- Security TWENTY
- Women in Security
The EU General Data Protection Regulation (GDPR) requires a ‘privacy-by-design’ approach to data security, but a recent study by a GDPR-compliance provider suggests only half of organisations have allocated budget for staff awareness.
IT Governance’s report, Implementation challenges and milestones for early adopters of the GDPR, is based on responses from 250 information security and data protection professionals, and focuses on the issues faced by those organisations that have already started working towards achieving GDPR compliance.
The report found that the biggest challenge in preparing for the GDPR is implementing the technical and organisational measures needed for compliance. Although half of organisations state they have not allocated a budget for staff awareness of data protection responsibilities, just over half of those surveyed are planning to undertake GDPR staff awareness training in the future.
Briefly, the GDPR, due to come into force in May 2018, requires organisations to identify measures to protect EU residents’ personal data by, for example, conducting a data protection impact assessment (DPIA) for risky processing operations and, for some, appointing a data protection officer (DPO).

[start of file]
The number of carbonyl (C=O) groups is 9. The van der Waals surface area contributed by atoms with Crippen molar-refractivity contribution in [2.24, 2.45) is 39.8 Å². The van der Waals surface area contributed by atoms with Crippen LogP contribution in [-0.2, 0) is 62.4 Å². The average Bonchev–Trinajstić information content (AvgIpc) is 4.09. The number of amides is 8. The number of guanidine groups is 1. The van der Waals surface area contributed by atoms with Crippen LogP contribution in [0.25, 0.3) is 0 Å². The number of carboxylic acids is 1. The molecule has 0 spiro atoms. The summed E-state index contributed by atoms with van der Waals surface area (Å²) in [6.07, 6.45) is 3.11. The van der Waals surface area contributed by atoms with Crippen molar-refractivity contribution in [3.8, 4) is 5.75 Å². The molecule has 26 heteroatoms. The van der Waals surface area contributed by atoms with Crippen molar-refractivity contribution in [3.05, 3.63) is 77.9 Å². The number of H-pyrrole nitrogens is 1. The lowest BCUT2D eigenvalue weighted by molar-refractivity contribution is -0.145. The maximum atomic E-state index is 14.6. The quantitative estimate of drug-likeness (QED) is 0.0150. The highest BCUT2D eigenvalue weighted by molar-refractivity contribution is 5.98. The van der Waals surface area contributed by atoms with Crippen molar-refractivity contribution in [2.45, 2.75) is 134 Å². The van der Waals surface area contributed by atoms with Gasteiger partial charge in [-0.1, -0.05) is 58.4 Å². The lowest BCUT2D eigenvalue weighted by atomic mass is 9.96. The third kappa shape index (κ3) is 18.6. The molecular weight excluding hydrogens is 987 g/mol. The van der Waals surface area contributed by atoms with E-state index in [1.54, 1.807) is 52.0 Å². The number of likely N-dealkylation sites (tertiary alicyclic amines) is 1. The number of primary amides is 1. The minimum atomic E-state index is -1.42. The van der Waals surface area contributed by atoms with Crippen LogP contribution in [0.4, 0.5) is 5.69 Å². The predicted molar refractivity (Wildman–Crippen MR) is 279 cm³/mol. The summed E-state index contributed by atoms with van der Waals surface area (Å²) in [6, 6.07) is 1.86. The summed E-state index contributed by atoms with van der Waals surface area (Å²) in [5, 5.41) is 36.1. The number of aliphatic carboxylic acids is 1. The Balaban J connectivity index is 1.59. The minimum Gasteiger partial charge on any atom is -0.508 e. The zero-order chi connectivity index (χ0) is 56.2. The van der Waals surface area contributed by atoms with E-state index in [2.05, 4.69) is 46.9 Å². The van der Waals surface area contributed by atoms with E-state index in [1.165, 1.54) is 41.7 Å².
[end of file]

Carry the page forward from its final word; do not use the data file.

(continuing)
Nearly 43pc of respondents to the survey felt that compliance with the GDPR will rely on staff awareness and training – a surprisingly low figure given that a recent cyber security breaches survey found that most, 72pc of reported breaches occur after a staff member receives a fraudulent email.
Alan Calder, founder and executive chairman of IT Governance, said: “Under the GDPR, organisations will need to be equipped to deal with incidents to avoid severe reputational and financial damage. Implementing a core staff training process is crucial in developing a cyber resilient workforce in line with the Regulation.” Visit https://www.itgovernance.co.uk.